Via Korea Times, 24 March:
The major parties unveiled the lineups of their proportional representation candidates, Monday. On its list, the governing Grand National Party (GNP) placed activists, civic group leaders and labor unionists, who have more chance of becoming lawmakers, in an effort to attract working-class voters.
The main opposition United Democratic Party (UDP), meanwhile, sought to give an economy-savvy image by selecting female financier Lee Sung-nam as its No. 1 proportional representation candidate. Lee served as a member of the Bank of Korea’s Monetary Policy Committee.
Former Minister of Foreign Affairs and Trade Song Min-soon ranked fourth in the liberal party’s list of 54 candidates to be elected under the proportional representation system.
Of the total 299 lawmakers, 54 will be picked under the proportional representation system in the April 9 National Assembly elections. The remaining 245 legislators will be elected through direct voting.
Please, nominal or district, not direct. All are directly elected.1
Back to the story, with further emphasis on parties’ attention to the personal vote of candidates on closed party lists:
“We recruited experts and notable figures. But I feel sorry that we could not invite so many great people because of the limited number of seats,” UNP Co-Chairman Sohn Hak-kyu told reporters.
The important consideration here is how many safe lists ranks the party has to go around. I assume “UNP” is the same as “UDP” as the name for the major opposition party is given in most sources as United New Democratic Party or UNDP. That party won 26% of the vote in December’s presidential election. If it could repeat that vote for its party lists, that would be about 14 seats (not counting any it might win in the plurality tier). Given the Co-Chairman’s remarks, the party must have a lot of “great people” to choose from.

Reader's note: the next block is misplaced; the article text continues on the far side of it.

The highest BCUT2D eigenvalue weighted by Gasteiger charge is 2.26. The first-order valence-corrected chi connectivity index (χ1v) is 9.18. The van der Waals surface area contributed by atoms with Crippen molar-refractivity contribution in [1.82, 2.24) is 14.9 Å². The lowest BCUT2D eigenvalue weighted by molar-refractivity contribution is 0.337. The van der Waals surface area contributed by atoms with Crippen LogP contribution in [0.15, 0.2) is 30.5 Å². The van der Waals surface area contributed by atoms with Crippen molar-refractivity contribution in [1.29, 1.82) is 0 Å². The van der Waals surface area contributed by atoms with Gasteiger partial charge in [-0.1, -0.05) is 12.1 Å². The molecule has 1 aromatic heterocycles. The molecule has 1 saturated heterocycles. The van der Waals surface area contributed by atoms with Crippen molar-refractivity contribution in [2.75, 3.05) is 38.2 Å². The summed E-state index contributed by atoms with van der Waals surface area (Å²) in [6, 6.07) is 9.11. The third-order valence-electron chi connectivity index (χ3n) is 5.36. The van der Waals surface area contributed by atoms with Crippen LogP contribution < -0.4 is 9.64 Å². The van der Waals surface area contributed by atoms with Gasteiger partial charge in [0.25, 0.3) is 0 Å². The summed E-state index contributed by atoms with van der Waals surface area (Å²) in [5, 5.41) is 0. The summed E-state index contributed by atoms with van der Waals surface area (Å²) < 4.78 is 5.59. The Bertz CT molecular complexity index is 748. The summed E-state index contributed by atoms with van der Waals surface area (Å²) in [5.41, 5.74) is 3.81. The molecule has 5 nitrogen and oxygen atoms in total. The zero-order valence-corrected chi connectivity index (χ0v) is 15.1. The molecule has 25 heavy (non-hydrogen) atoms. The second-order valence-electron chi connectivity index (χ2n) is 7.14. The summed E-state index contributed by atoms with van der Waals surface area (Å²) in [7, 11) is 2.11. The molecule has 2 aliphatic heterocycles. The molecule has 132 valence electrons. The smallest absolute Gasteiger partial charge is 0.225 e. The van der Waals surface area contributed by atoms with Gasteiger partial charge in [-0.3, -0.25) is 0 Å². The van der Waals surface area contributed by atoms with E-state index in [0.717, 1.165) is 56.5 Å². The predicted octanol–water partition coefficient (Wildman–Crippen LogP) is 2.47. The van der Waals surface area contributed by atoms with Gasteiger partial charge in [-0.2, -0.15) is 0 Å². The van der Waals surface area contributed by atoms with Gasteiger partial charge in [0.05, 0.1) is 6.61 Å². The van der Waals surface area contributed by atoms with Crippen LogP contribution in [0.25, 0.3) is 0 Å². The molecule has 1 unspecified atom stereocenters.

Now on the importance of the list-head:
Political parties usually present their visions and policies through the selection of their No. 1 proportional representation candidate.
And below the top rank (for the UNDP):
Chief Director Park Eun-soo of the Korea Employment Promotion Agency for the Disabled was chosen as the No. 2 candidate.
Other candidates include Choi Moon-soon, the former CEO of the Munhwa Broadcasting Corporation; former Minister of Agriculture and Forestry Park Hong-soo; and Professor Kim Geun-sik of the University of North Korean Studies in Seoul.
A 13 March Korea Times article remarked about the denial of renomination to many incumbents:
Major parties have made massive cuts of incumbent lawmakers in the selection of candidates to run in the National Assembly elections on April 9 to solicit more support.2
The governing Grand National Party (GNP) announced Thursday the elimination of 43.5 percent of incumbent lawmakers in its selection of candidates in the Gyeongsang provinces, the party’s stronghold. As a result, 25 legislators lost in the internal competition.
In a similar move, the main opposition United Democratic Party (UDP) has replaced 30 percent of its legislators with new faces in a bid to regain voter confidence in the elections.
Of the 25 incumbents who lost in the GNP nominations, 12 are said to be close aides of President Lee Myung-bak, while 10 are pro-Park Geun-hye. Park lost in last year’s GNP primaries by a razor-thin margin to Lee who was elected president on the party’s ticket.
South Korea uses a mixed-member majoritarian system, with separate votes for nominal-tier candidate (in 245 single-seat districts decided by plurality) and party list (for the 54 national seats). The election is 9 April.